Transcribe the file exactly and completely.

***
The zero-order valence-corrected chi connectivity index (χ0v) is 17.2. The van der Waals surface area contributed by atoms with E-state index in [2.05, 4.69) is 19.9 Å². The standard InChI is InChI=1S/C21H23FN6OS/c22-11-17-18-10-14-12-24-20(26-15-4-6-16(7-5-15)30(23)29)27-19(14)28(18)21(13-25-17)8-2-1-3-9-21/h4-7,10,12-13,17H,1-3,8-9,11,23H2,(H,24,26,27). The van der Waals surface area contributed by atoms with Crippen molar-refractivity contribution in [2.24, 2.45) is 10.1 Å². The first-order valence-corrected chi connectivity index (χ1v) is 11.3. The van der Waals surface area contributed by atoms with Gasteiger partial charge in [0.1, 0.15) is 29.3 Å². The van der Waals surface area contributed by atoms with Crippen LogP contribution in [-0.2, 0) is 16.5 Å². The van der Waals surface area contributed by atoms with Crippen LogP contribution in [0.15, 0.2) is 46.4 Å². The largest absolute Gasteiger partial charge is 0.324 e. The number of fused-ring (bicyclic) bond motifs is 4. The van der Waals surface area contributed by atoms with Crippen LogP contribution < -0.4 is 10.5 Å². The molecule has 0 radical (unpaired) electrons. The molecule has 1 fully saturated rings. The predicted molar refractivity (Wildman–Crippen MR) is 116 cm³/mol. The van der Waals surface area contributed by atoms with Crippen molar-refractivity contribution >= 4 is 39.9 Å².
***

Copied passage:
The zero-order valence-corrected chi connectivity index (χ0v) is 17.2. The van der Waals surface area contributed by atoms with E-state index in [2.05, 4.69) is 19.9 Å². The standard InChI is InChI=1S/C21H23FN6OS/c22-11-17-18-10-14-12-24-20(26-15-4-6-16(7-5-15)30(23)29)27-19(14)28(18)21(13-25-17)8-2-1-3-9-21/h4-7,10,12-13,17H,1-3,8-9,11,23H2,(H,24,26,27). The van der Waals surface area contributed by atoms with Crippen molar-refractivity contribution in [2.24, 2.45) is 10.1 Å². The first-order valence-corrected chi connectivity index (χ1v) is 11.3. The van der Waals surface area contributed by atoms with Gasteiger partial charge in [0.1, 0.15) is 29.3 Å². The van der Waals surface area contributed by atoms with Crippen LogP contribution in [-0.2, 0) is 16.5 Å². The van der Waals surface area contributed by atoms with Crippen LogP contribution in [0.15, 0.2) is 46.4 Å². The largest absolute Gasteiger partial charge is 0.324 e. The number of fused-ring (bicyclic) bond motifs is 4. The van der Waals surface area contributed by atoms with Crippen LogP contribution < -0.4 is 10.5 Å². The molecule has 0 radical (unpaired) electrons. The molecule has 1 fully saturated rings. The predicted molar refractivity (Wildman–Crippen MR) is 116 cm³/mol. The van der Waals surface area contributed by atoms with Crippen molar-refractivity contribution >= 4 is 39.9 Å².